Electronic Health Records

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Audit of Illinois Health Information Exchange Finds Faults

By Kyle Murphy, PhD

- A state audit of the Illinois Health Information Exchange (ILHIE) has found material weakness in the organization's internal controls over the first few months of its existence.

The Illinois Health Information Exchange needs to improve many of its internal controls

The report from the Auditor General of the State of Illinois lists more than 20 items where ILHIE has failed to comply with state rules and regulations, many of which are tied to financial management. ILHIE took over responsibility for the state's HIE contract in February 2014.

Chief among them is the finding of inaccurate financial information related to IHLIE expenditures between February and June 2015. According to the state audit, the organization did not properly record $2.5 million and $1,136 that was not recorded in its accounting software entirely as a result of the organization maintaining two separate "books of record."

Another financial misstep emerged as a result of ILHIE's management of subscriber fees. The state audit noted inaccurate fee assessments during testing, showing that the organization did not properly exercise the provision of agreements with subscribers which could lead to "fiscal instability" and the inability to cover the cost of its operations.

"Based on sample testing of ten subscriber Agreements and invoices, the auditors noted differences in eight of the subscriber’s invoices. The differences ranged from overbilling by $508 to under-billing by $2,625," the report states.

ILHIE similar struggled to maintain and report accurate accounts receivable records. "During sample testing, the auditors noted the accounts receivable recorded for seven of ten (70%) subscribers to the Illinois Health Information Exchange were inaccurate, resulting in an overstatement of accounts receivable of $10,531 at June 30, 2014," the report finds.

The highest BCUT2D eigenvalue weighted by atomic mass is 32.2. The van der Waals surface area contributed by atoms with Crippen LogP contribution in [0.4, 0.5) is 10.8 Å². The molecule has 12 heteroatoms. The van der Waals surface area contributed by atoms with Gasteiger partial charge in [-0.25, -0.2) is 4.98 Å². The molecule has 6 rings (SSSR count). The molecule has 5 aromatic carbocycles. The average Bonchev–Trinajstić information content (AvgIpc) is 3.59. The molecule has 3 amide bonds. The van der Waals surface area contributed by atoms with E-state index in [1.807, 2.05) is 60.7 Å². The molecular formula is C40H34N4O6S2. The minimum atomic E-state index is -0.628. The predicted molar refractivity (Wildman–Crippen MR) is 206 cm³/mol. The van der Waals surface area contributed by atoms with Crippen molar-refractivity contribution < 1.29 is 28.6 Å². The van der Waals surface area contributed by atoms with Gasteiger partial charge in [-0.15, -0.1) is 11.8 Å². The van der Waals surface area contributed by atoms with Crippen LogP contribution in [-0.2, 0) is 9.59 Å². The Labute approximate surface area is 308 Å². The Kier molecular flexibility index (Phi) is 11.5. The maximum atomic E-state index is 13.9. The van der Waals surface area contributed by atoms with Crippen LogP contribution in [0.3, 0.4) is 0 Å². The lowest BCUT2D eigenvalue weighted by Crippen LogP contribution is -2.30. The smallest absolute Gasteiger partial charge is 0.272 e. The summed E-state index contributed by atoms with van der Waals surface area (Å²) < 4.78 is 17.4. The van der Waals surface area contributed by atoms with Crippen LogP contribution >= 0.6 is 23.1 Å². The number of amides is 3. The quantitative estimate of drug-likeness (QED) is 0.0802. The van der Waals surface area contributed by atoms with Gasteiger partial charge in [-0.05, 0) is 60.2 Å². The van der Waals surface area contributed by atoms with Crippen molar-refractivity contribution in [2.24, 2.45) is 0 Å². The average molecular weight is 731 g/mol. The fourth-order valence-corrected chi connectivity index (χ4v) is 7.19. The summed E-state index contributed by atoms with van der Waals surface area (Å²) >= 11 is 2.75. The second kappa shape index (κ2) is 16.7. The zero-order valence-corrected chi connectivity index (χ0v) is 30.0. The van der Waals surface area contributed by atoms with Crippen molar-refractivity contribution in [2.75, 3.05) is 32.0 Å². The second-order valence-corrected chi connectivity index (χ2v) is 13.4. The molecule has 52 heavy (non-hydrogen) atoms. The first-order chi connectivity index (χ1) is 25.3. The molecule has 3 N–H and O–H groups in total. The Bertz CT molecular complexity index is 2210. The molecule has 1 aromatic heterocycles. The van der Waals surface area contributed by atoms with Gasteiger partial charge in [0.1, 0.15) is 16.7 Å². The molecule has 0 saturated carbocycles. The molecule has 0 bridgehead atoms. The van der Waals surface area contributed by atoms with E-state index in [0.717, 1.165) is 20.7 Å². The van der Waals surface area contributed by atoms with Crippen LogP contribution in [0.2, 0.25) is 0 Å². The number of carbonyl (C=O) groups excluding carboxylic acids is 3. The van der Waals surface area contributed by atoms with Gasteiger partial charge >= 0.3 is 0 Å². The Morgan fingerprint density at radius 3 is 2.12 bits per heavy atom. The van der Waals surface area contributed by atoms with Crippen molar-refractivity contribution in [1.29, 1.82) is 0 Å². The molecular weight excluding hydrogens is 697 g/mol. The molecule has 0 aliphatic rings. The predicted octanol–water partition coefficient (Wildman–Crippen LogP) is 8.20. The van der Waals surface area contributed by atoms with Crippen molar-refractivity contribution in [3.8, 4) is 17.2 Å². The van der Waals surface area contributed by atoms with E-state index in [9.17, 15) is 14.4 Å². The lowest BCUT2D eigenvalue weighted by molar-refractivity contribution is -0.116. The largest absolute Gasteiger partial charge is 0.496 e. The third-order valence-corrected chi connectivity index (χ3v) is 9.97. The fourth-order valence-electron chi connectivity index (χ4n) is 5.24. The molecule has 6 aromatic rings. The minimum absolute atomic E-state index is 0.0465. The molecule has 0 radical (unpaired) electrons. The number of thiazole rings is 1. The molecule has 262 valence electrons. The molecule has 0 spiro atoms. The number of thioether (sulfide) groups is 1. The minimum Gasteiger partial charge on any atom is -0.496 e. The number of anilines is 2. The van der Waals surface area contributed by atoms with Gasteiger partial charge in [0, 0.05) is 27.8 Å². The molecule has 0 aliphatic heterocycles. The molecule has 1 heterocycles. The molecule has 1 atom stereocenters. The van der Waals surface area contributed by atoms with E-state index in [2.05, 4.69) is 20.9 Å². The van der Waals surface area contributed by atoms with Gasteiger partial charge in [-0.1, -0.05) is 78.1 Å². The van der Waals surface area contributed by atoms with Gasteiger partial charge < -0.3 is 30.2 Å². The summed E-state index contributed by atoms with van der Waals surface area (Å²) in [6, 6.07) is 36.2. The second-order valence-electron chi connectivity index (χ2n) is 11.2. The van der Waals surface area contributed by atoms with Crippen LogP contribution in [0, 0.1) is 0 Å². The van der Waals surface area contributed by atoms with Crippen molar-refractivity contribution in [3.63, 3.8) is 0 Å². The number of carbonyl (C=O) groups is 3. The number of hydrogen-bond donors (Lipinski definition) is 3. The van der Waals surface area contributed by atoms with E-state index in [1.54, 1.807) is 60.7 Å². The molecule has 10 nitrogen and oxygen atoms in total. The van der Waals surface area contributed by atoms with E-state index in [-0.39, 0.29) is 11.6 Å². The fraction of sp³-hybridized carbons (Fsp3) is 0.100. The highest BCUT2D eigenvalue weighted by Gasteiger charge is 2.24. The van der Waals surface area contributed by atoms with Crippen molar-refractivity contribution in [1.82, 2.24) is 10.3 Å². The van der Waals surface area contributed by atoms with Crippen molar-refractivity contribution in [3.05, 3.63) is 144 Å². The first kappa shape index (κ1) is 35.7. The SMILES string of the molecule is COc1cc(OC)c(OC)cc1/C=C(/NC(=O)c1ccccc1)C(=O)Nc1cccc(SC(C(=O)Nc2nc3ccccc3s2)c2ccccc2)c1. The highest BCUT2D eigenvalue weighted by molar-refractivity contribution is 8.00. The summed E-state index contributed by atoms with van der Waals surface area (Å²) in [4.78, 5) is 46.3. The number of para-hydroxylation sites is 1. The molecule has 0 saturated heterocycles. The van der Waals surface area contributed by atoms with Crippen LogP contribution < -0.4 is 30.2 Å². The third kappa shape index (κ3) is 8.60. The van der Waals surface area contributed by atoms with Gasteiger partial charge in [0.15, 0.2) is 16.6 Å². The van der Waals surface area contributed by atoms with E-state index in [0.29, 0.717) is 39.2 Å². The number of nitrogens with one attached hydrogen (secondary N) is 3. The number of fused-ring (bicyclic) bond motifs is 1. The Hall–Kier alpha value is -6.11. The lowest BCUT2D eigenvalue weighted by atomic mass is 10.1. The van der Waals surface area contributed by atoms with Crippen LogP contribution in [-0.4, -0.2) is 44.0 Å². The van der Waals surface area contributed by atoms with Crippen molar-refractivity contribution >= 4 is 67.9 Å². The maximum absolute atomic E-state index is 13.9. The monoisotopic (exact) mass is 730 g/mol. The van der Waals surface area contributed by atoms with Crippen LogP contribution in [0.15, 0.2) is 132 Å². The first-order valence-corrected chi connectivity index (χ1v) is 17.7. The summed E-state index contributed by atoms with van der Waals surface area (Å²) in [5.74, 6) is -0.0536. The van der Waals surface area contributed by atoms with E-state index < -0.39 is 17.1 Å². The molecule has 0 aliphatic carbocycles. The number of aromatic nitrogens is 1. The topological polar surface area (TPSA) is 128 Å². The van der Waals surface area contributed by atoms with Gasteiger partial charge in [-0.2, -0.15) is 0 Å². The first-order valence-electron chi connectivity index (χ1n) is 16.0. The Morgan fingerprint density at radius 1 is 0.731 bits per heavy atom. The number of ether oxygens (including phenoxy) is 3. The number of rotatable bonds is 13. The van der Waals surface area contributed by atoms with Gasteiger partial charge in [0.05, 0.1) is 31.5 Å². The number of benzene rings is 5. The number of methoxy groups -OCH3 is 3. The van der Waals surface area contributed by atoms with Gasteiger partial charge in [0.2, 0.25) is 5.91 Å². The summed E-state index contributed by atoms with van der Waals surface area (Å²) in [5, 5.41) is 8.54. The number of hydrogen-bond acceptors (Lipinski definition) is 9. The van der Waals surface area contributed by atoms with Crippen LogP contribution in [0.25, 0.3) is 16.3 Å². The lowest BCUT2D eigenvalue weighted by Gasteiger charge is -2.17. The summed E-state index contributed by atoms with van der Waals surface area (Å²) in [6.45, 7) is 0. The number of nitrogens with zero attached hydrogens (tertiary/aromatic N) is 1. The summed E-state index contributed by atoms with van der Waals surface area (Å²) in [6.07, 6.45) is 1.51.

The organization also failed to properly managed terminated HIE participants, whose records were reportedly expunged from ILHIE's system "which resulted in permanent deletion of any historical account record and information."

Additionally, ILHIE lacked procedures for assessing and collecting fees and charges from healthcare providers or other connected entities.

Contract payments were another area of deficiency, both for third-party vendors and the administration of the organization itself.

During testing, the state audit showed inconsistencies in the timing and payment of invoices to third-parties:

• All invoices submitted by the vendor were dated August 5, 2014, with services dating from January 1, 2014.

• Two invoices, totaling $201,376 included services from January 1, 2014 through February 6, 2014, totaling $66,532, which was prior to the creation of the Authority.

• Three invoices, totaling  $731,648 stated they were for Change Orders that were dated August 1, 2014 and August 13, 2014.

• One invoice, totaling $377,872, was for the percentage of completion for the same service. However, the contract payment schedule was based on the completion of deliverables.

• The services described in three of the invoices, totaling $731,648 could not be tied to the original or contract renewal services.

• One invoice was not approved by the Authority.

As for its own administrative contracts, ILHIE field for $1.3 million in funding without having filed a contract amendment with the state.

Especially troubling is the organization's oversight of computer security.

"Without the implementation of adequate controls and procedures, there is a greater risk unauthorized access to the Authority’s resources may be gained and data destroyed," the report states. "Prudent business practices dictate the Authority identify all assets and strengthen its security to protect its assets and resources against unauthorized access and misuse."

By and large, ILHIE agreed with the findings in the state audit. The full report is available here.



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